HeavenΓÇÖs Vault: Switch Impressions and Gameplay Video

Heaven’s Vault
By: inkle

Heaven’s Vault, the archaeological science fiction game from the interactive storytelling masters at inkle, was initially planned for release on iOS. But with no word about it in ages, I decided to play the Nintendo Switch version, the next best thing for me. It’s actually the first game in some time now to get me to dust off my Switch and play more than an hour or two on it. I still wish I could play on my iPad, but I’m enjoying it enough that I think I’ll stick with it to the end, at least once. Since I’m still playing, I’m not ready to write a review, but I wanted to share some early impressions based on the few hours I’ve spent with it so far.

The game has you taking on the role of an archaeologist named Aliya Elasra as she travels the cosmos in search of Janniqi Renba, a missing roboticist. She’s accompanied by her robot sidekick, Six, named such because she lost or sold the previous five. She’s a snarky character and isn’t very nice to Six, who nevertheless tries to keep her out of trouble. She doesn’t trust robots, but still finds them useful at times. Together, you’ll travel to different moons and learn about the history of the Nebula where they live, as well as Aliya’s troubled past. There are many mysteries to unravel, and thankfully all the locations are gorgeous and enjoyable to explore. The dynamic choice-based dialogue also keeps things moving at a steady pace as you learn more about this universe and these characters. Though there’s very minimal voice acting, Gem Carmella’s work helps bring Aliya to life, together with a sweeping soundtrack.

But what truly sets the game apart is its linguistic puzzles. On your travels, you’ll find artifacts and ruins with ancient glyphs carved into them. Starting from just two simple words, you need to translate an entire language, mostly through educated guesswork. When you find an inscription, you’ll guess the meaning of different fragments based off past translations of similar glyphs. Thankfully, you’re not typing in words, but instead choosing from several options for each, with the goal of having a proper sentence in the end. Repeated usage in sentences that make sense in the proper context will solidify a meaning so that Aliya is sure of it and will no longer have to guess. Normally, learning a new language overwhelms me, but the puzzle design makes it pain-free and exciting when I start to really fill in some blanks and get rid of question marks.

Tons of information is also saved in your timeline to revisit at any point, including every inscription you’ve found and translated — or attempted to. If a previous translation isn’t making sense when it comes up again, you can go back and try to find a better meaning for it. You might also have to leave some unsolved and come back to them later when you’ve collected more inscriptions. I really appreciate this approach to puzzles, as it means you don’t have to stare at one until you solve it, but can continue making progress even when you’re temporarily stumped. And it’s that much more exciting when all the pieces fall into place.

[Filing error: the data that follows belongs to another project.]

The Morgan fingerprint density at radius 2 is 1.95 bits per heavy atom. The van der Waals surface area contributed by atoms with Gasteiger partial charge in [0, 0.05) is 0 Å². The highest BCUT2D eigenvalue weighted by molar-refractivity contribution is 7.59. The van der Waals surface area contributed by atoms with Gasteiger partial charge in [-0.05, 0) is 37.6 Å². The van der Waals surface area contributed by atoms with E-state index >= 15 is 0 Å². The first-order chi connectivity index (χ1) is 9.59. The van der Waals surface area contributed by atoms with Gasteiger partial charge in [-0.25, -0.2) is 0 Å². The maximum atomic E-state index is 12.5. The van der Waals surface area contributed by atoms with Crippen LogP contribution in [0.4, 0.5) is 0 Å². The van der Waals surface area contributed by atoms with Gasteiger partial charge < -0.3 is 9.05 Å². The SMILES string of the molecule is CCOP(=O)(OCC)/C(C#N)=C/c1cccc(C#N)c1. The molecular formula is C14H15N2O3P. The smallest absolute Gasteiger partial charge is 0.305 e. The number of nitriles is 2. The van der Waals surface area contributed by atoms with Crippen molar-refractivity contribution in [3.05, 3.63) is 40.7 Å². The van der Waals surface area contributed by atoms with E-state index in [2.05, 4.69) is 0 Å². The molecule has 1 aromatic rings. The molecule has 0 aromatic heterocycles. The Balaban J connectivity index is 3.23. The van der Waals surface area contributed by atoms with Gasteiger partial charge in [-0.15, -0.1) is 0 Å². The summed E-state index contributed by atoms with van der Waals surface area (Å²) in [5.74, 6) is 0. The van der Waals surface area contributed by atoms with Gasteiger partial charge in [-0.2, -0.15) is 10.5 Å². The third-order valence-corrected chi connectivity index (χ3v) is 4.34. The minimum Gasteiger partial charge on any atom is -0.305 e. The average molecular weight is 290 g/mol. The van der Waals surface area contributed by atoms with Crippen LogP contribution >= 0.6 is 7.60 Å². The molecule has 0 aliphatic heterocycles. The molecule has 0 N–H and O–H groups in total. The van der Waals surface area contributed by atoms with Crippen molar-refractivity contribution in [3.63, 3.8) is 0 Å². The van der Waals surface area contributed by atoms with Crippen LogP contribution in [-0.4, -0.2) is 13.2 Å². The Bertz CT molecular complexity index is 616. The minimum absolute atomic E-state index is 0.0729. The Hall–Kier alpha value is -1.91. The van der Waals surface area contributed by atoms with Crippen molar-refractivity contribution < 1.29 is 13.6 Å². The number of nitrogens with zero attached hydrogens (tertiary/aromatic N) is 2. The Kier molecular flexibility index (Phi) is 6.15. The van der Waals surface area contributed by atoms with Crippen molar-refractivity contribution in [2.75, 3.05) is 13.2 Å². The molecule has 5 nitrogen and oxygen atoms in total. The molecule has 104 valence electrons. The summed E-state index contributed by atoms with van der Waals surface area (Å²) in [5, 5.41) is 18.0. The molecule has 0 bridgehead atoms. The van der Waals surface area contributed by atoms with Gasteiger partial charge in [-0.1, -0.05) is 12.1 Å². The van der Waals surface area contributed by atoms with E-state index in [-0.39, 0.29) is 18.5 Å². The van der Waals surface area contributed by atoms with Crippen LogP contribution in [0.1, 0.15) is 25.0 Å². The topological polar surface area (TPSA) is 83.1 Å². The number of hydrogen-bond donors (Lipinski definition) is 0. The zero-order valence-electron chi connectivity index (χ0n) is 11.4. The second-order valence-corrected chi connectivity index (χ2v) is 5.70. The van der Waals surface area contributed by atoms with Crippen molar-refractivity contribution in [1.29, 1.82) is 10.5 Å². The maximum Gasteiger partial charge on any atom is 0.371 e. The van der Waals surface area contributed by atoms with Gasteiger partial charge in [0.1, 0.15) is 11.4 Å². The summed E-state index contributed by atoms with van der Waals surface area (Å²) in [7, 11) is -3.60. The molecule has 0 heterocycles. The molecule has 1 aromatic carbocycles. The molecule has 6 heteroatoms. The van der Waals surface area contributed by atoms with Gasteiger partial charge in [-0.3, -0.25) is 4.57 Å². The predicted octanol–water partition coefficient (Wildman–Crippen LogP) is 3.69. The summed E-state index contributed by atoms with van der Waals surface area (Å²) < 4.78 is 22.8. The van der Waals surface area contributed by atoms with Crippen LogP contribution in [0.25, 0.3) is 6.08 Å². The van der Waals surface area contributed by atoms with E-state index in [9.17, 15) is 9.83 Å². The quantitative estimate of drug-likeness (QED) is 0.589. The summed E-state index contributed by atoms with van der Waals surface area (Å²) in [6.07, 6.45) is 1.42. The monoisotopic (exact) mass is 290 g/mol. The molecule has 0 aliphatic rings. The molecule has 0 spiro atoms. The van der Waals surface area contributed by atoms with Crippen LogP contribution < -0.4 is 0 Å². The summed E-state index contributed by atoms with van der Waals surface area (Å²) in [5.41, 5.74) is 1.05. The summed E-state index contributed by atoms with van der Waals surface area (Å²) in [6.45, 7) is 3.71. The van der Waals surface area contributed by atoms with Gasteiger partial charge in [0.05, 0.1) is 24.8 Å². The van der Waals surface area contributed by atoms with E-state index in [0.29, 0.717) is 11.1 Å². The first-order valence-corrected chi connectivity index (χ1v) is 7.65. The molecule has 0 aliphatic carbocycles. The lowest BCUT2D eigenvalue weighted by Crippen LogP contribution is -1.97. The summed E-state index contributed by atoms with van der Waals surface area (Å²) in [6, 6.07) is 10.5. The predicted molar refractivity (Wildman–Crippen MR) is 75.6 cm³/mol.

On each moon, you’ll walk around, looking for artifacts and chatting with locals. But to get there, you’ll need to sail Aliya’s ship, the Nightingale, through gorgeous space rivers. You can chat with Six while doing so to make the journey more interesting, but you’ll also want to pay attention so you don’t miss any turns you’re meant to take. Thankfully, if you do miss a turn, the game quickly reloads to right before it and lets you fix your mistake. The sailing parts can drag on a bit sometimes, but you are able to skip it for paths you’ve already travelled before, so that helps. Overall, this is probably my least favorite part of the game, but I do appreciate the beauty and the fact that these sections aren’t more punishing.

Because this is a pretty open choice-based game, it’s possible to miss things or mess up in a way that certain paths are locked off from you. I know you’re meant to play multiple times, but it’s very unlikely I’ll do so. Instead, I’m trying to just make peace with the fact that I might not see everything the game has to offer, perhaps not even its best parts. I’m just relaxing with it and enjoying the journey, wherever it takes me. Overall, the experience has been a positive one so far, though I have encountered a few bugs, as well as some lag. The bugs have mostly been overlapping text in a few areas, including the puzzles, and can be annoying. But shutting down the game fixes it, at least until the next time it happens. I do hope it gets fixed, but if not it’s a minor nuisance in an otherwise enjoyable game.

If you have a Switch to play on, I recommend getting Heaven’s Vault, based on what I’ve seen so far. I don’t know that it will come to iOS at this point, so don’t miss out on it if you have a way to play it. There’s something very special here and I can’t wait to get back to it and learn more about Aliya, this ancient language, and what exactly happened to Renba. I’ll be sure to follow up with final thoughts once I finish the game, but at this point it’s easy to recommend to any adventure fans.

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